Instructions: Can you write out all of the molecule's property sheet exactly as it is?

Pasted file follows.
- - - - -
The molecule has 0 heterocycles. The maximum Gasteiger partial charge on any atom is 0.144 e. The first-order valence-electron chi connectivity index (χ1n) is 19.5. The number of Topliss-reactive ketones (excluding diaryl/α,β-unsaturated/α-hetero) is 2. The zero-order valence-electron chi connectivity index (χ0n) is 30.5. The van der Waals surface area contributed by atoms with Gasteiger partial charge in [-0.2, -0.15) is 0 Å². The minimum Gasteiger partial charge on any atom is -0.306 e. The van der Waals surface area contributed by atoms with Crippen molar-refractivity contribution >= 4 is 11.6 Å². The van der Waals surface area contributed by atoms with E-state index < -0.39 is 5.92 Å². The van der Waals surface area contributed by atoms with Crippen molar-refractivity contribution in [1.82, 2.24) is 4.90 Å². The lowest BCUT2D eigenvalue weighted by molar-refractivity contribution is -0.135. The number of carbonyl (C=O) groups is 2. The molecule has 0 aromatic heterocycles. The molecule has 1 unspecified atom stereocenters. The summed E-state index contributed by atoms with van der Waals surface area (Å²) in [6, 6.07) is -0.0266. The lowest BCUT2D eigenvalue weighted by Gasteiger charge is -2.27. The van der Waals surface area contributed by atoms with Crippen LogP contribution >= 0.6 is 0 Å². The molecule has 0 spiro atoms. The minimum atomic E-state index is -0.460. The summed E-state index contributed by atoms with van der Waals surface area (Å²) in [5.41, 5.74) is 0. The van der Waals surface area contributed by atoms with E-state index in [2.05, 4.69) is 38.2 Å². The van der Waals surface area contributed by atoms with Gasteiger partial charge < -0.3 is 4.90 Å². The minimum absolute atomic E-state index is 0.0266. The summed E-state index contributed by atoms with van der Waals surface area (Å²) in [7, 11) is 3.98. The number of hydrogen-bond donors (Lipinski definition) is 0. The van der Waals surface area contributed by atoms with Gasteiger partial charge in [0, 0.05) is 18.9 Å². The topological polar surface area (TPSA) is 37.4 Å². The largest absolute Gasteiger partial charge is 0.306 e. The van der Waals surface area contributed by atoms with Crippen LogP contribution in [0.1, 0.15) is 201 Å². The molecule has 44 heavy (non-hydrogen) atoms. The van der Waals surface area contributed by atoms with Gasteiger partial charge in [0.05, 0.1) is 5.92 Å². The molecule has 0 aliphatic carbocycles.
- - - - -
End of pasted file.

The molecule has 0 heterocycles. The maximum Gasteiger partial charge on any atom is 0.144 e. The first-order valence-electron chi connectivity index (χ1n) is 19.5. The number of Topliss-reactive ketones (excluding diaryl/α,β-unsaturated/α-hetero) is 2. The zero-order valence-electron chi connectivity index (χ0n) is 30.5. The van der Waals surface area contributed by atoms with Gasteiger partial charge in [-0.2, -0.15) is 0 Å². The minimum Gasteiger partial charge on any atom is -0.306 e. The van der Waals surface area contributed by atoms with Crippen molar-refractivity contribution >= 4 is 11.6 Å². The van der Waals surface area contributed by atoms with E-state index < -0.39 is 5.92 Å². The van der Waals surface area contributed by atoms with Crippen molar-refractivity contribution in [1.82, 2.24) is 4.90 Å². The lowest BCUT2D eigenvalue weighted by molar-refractivity contribution is -0.135. The number of carbonyl (C=O) groups is 2. The molecule has 0 aromatic heterocycles. The molecule has 1 unspecified atom stereocenters. The summed E-state index contributed by atoms with van der Waals surface area (Å²) in [6, 6.07) is -0.0266. The lowest BCUT2D eigenvalue weighted by Gasteiger charge is -2.27. The van der Waals surface area contributed by atoms with Crippen LogP contribution >= 0.6 is 0 Å². The molecule has 0 spiro atoms. The minimum atomic E-state index is -0.460. The summed E-state index contributed by atoms with van der Waals surface area (Å²) in [5.41, 5.74) is 0. The van der Waals surface area contributed by atoms with E-state index in [2.05, 4.69) is 38.2 Å². The van der Waals surface area contributed by atoms with Gasteiger partial charge < -0.3 is 4.90 Å². The minimum absolute atomic E-state index is 0.0266. The summed E-state index contributed by atoms with van der Waals surface area (Å²) in [7, 11) is 3.98. The number of hydrogen-bond donors (Lipinski definition) is 0. The van der Waals surface area contributed by atoms with Gasteiger partial charge in [0, 0.05) is 18.9 Å². The topological polar surface area (TPSA) is 37.4 Å². The largest absolute Gasteiger partial charge is 0.306 e. The van der Waals surface area contributed by atoms with Crippen LogP contribution in [0.1, 0.15) is 201 Å². The molecule has 44 heavy (non-hydrogen) atoms. The van der Waals surface area contributed by atoms with Gasteiger partial charge in [0.05, 0.1) is 5.92 Å². The molecule has 0 aliphatic carbocycles.